February 6, 2011

Did John preach in a Sabbatical Year?

And if so, would that mean anything?  One question at a time.

According to Zuckerman & Blosser, the year AD 26/27 was a Jewish year of rest.  (According to Wacholder, it was 27/28.)  But we also have competing dates on John's ministry.  If the two year chronology of Jesus' ministry were correct, then John's public phase began at some point in AD 27, likely overlapping with the year of rest (whether early or late that year).  If Hoehner's three year chronology were best, then John's preaching began in AD 29, farther out of this question.  And if Cheney's four year chronology is correct, John started preaching in AD 28, early enough to intersect with Wacholder's year, but a handful of months after the end of Zuckerman & Blosser's.

First point:  it's worth considering some possible connections here.

In one scenario, assuming anyone still observed Moses' law on these things, it might have raised John's profile to deliberately coordinate his public splash with a Year 7.  Furthermore, if some agricultural workers had time off, his crowds might have grown somewhat, and though most farmers seem to have ignored the Sabbatical by this era, it may have been precisely such people - the sacrifically observant, the 'radically orthodox', the 'Essene like' among Israel - whom John most wanted to draw.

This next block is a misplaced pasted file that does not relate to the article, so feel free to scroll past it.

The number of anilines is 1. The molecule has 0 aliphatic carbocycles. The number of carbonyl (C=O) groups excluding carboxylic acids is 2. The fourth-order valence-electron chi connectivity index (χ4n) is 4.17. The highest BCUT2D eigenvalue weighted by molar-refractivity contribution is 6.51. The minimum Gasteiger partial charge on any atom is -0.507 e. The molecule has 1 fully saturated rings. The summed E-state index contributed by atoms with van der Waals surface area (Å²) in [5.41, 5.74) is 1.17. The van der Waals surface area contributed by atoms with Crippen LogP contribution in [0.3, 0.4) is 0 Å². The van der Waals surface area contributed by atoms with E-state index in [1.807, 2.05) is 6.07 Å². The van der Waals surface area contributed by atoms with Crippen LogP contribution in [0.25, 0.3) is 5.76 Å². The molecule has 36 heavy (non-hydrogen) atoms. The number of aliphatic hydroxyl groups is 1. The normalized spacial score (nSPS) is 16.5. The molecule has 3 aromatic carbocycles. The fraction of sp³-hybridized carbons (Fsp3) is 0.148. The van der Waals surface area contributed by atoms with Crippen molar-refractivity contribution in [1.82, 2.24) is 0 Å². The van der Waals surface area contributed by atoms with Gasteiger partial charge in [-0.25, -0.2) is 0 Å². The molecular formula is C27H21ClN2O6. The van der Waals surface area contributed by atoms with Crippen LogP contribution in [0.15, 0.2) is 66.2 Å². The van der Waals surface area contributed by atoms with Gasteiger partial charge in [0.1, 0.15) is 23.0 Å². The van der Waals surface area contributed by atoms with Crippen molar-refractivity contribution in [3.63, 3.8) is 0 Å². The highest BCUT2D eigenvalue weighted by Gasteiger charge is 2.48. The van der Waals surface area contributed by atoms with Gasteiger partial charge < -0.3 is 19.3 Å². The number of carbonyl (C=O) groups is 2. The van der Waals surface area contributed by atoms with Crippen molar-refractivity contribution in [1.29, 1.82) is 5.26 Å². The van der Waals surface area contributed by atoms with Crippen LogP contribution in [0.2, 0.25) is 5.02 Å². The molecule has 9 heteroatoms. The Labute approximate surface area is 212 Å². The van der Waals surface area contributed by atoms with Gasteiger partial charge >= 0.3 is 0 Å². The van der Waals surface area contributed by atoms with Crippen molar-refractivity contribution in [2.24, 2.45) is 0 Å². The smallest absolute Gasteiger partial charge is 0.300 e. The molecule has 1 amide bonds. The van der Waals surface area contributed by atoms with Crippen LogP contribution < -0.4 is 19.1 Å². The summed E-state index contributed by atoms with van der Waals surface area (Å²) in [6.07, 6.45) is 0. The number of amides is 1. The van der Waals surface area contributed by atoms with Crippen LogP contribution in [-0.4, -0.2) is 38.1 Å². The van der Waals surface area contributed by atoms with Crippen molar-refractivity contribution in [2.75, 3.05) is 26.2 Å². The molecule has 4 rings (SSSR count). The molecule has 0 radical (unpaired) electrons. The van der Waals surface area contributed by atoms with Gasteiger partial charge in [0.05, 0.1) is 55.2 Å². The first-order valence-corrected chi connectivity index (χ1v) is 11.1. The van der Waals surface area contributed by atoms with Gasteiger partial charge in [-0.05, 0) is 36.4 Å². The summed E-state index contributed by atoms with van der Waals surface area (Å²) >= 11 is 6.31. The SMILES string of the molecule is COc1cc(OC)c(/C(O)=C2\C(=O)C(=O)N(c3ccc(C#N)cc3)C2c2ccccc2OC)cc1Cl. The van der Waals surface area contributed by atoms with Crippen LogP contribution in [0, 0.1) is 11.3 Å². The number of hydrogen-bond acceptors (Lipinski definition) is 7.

In a different scenario, John - or perhaps, rather God - waited until just after the Year of Rest to begin this new work.  This theological supposition may not be historically scrutable, but it would fit the chronology beautifully.  In fact, with Cheney's chronology and Zuckerman's years, the ministries of Jesus and John - together - would fill up the six year period in between Sabbath Years, with some spare months left over at either end.  A six year run for the first man of a new race, in the sixth of six Sabbath-Weeks during Jesus' 38 years on the Earth...  *Ahem* (???)

I repeat:  Numerology and Theology do NOT serve as historical evidence.  For completely separate reasons, however, I happen to prefer scenario two.

But none of this is my point.  This is:

These are merely examples of questions, both theological and historical, of the kind that simply cannot be asked until after chronological work has been done.  So, the fact that most New Testament Chronology work tends to stop asking questions - usually at whatever point it 'concludes' for some dates over others - says something about what NT Chronology may have been all about, in the past.  And maybe that was just fine, for the past.

Moving forward, NT scholars who work with Chronology should attempt to do much more than assign dates.  In my humble opinion, chronological investigation has no point - no purpose whatsoever - unless it's the launch pad for doing actual History... and yes, maybe even Theology.

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